101 Words I Don't Use
The Internet Version 
With revisions incorporated since April 2001

Copyright ©1996 by Paul Niquette . All rights reserved.
ISBN 1-58922-206-7
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The ThinkerYou can tell quite a lot about a person from the words he or she uses. You might tell even more from the words he or she does not use. It would take longer, though. You would have to listen for words not said. Like listening in the forest for the sound of a tree not falling. Better to ask a person, "Hey, what words don't you use?"

"What do you want to know for?" they would surely answer.

Have you ever thought about the words you yourself don't use? I did awhile back. It was an introspective revelation. First to mind came the bad words, forbidden in childhood. In my case, however, few of them actually made the list. They're too useful. Vulgarity can become an awful habit, yet there are moments when [expletive deleted] -- well, feels so right. For what it's worth, you know a lot about me already.

Pancake made the list, although it is not a bad word. My late mother had a thing about it. She said the proper word is "hotcake." How arbitrary and inconsequential this seems now! To this day, though, I won't use the word "pancake" -- perhaps in compensation for all those other words I was told not to use and do. "Hotcake," often as not, brings on quizzical expressions. When that happens, I simply change my order to "French toast."

Proscriptions by parents gave way in due course to those of teachers, etc. being an example. There are very few of these on my list. Hah! -- very is the only other one. Which is not to say that I never use the word "very." For some of the words in this memoir (alternative, be, canny... zygote), "seldom" would apply -- very seldom.

Over the years, great social forces have come to bear on vocabularies in general and mine in particular. Thus, overkill died in the fifties, Negro got banished in the sixties, housewife walked out in the seventies. No doubt about it: The life and times of a person can be told in abolished words.

So I thought some more. There are words I have tried to invent (pluplural) -- emphasis on 'tried'; they never caught on. Other words are strangely hard for me to pronounce (eschew). Some seem faddish to me (role model). Some, I am weary of hearing (relationship). There are words on the list that I like (concupiscence) but have to explain all the time. There are words I am not qualified to use (prolix), but my explanation was too long for inclusion here.

Then, too, I commenced thinking about a time long ago when an associate expressed the intention to impress someone. I have forgotten the context altogether, but I vividly remember that there was something I did not like about that word "impress," and, on further reflection, its variants, "impressive" and "impression." I became struck by the idea that whereas Churchill was impressive, so too was Hitler. "Impressive" doesn't really say anything. It sounds phony, too. Something bad can make a good impression and vice versa. Thus, there came to be a philosophical basis for my displeasure with that word. I decided I didn't ever want to be impressed, and so, as a matter of principle, I would never set about to impress.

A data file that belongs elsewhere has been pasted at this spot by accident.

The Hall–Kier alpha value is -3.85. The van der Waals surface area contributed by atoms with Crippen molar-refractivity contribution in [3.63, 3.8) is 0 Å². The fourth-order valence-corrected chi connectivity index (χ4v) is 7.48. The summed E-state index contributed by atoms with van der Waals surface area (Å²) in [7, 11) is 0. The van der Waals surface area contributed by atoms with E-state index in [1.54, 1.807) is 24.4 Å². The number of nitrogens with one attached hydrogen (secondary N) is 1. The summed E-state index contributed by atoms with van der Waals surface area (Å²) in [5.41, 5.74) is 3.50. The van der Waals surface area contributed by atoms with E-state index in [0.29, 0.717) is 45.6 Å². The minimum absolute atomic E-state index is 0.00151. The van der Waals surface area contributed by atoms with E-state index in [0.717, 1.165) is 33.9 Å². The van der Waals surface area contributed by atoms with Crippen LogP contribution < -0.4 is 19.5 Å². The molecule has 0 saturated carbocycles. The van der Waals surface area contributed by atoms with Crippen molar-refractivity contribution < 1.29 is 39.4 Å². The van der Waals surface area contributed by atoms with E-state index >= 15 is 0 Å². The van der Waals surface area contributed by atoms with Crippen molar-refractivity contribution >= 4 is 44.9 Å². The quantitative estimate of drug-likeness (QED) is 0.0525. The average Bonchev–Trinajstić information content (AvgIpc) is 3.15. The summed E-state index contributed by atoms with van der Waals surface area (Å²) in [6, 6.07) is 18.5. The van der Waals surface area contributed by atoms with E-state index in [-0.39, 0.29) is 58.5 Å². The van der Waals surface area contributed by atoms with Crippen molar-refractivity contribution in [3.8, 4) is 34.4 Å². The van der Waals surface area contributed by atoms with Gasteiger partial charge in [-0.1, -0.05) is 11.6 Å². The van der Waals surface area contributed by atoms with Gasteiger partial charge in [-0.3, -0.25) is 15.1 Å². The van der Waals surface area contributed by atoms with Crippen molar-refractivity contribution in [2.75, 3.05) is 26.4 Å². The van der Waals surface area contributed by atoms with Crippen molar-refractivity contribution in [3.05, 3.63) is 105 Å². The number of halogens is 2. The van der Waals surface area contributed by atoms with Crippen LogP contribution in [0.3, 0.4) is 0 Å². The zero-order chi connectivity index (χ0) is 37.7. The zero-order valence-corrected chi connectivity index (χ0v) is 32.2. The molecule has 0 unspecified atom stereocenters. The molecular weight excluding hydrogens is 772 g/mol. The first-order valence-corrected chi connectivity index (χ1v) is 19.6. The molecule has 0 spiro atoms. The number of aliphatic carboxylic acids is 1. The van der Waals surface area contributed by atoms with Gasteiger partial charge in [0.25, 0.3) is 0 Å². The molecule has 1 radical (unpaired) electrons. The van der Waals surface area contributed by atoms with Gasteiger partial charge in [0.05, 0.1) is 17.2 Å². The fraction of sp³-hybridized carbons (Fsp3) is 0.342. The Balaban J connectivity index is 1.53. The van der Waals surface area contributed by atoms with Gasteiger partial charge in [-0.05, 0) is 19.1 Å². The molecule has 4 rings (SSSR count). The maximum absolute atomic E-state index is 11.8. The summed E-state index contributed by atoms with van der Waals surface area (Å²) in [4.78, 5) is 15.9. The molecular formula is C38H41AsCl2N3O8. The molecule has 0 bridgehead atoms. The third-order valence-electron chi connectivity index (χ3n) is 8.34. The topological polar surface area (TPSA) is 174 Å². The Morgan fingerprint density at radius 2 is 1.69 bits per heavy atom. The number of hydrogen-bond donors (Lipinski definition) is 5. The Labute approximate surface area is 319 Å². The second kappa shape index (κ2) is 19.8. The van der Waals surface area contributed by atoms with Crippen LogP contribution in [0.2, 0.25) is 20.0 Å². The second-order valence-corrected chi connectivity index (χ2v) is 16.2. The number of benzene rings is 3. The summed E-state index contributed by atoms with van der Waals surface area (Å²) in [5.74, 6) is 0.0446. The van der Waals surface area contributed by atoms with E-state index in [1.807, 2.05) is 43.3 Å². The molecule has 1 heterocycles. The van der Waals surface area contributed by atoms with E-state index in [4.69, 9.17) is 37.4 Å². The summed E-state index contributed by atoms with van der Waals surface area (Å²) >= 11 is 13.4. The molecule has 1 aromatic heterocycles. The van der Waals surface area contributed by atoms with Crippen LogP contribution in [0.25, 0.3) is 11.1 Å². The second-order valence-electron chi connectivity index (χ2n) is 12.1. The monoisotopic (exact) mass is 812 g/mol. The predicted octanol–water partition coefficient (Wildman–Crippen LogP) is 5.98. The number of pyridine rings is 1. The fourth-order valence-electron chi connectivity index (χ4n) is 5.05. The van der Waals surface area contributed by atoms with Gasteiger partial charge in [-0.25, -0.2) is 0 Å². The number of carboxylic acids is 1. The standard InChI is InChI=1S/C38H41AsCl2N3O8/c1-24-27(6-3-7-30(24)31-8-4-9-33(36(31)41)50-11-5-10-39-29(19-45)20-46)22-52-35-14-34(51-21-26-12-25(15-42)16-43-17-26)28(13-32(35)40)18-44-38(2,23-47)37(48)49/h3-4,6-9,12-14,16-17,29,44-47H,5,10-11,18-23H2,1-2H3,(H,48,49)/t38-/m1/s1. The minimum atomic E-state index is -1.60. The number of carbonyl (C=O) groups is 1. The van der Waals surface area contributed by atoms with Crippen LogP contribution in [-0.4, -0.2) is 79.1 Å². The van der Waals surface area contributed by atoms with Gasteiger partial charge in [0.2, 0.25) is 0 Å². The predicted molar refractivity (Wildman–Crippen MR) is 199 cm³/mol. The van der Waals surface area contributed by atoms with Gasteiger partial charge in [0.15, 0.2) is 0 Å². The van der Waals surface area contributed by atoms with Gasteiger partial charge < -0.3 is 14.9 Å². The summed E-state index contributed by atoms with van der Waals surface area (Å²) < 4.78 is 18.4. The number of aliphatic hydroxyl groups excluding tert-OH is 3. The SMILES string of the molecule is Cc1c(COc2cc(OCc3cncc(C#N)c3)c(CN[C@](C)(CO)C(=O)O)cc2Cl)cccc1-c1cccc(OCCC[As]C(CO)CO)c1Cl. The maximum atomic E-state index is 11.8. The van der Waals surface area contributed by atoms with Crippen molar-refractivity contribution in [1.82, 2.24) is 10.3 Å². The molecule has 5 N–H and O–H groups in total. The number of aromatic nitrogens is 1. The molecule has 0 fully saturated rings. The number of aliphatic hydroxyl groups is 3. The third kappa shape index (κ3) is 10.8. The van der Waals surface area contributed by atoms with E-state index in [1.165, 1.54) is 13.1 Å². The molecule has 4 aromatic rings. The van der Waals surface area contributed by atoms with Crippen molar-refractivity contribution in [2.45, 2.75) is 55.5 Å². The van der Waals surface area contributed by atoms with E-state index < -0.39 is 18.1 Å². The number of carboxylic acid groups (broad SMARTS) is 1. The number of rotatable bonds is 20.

The ThinkerWords are living, evolving creatures. They are born and grow; they migrate and change; they age and die. Some are killed in their prime (viable). A word can get mispronounced (ignominy), distorted (hubris), and stretched (threat). There are words that have been stretched beyond their elastic limits -- unbelievable -- and have lost their meanings.

Words can be noble or iniquitous, generous or cheap, flamboyant or timid. They describe, they express, they limit, they mislead. In the wild, words, like other living things, must compete. In the English Language, there are what? -- 40,000 words, give or take? All are freely available to be used, yet nobody uses them all.

Which words live is a matter of "natural selection" (I'll borrow a few Darwinian concepts, if you don't mind). There are "mutations" and "extinctions." Some words survive only in the thesaurus, the verbal equivalent of a zoo. Vocabularies act as limited verbal "habitats"; synonyms are rivals for "space." Once ensconced in a vocabulary, each word must still compete daily for slots in speech production. Sentences are transient battlegrounds that test the agility, the vitality -- all right, the fitness -- of competing expressions. In the environment of words, there is indeed a "struggle for existence."

Our verbal freedoms do not include selecting exactly the correct word for every occasion -- unless one makes the effort to know all the words in the English language. We humans do have one absolute power, though. Each person gets to select exactly which words not to use. That is a matter of pure volition, the most beautiful word in any language and the theme for this book..

You too may choose to throw away worn-out, wearisome expressions, to expunge misleading terms, to apply philosophical discriminants and aesthetic judgements. Make your own private list. You can tell quite a lot about yourself from the words you don't use.

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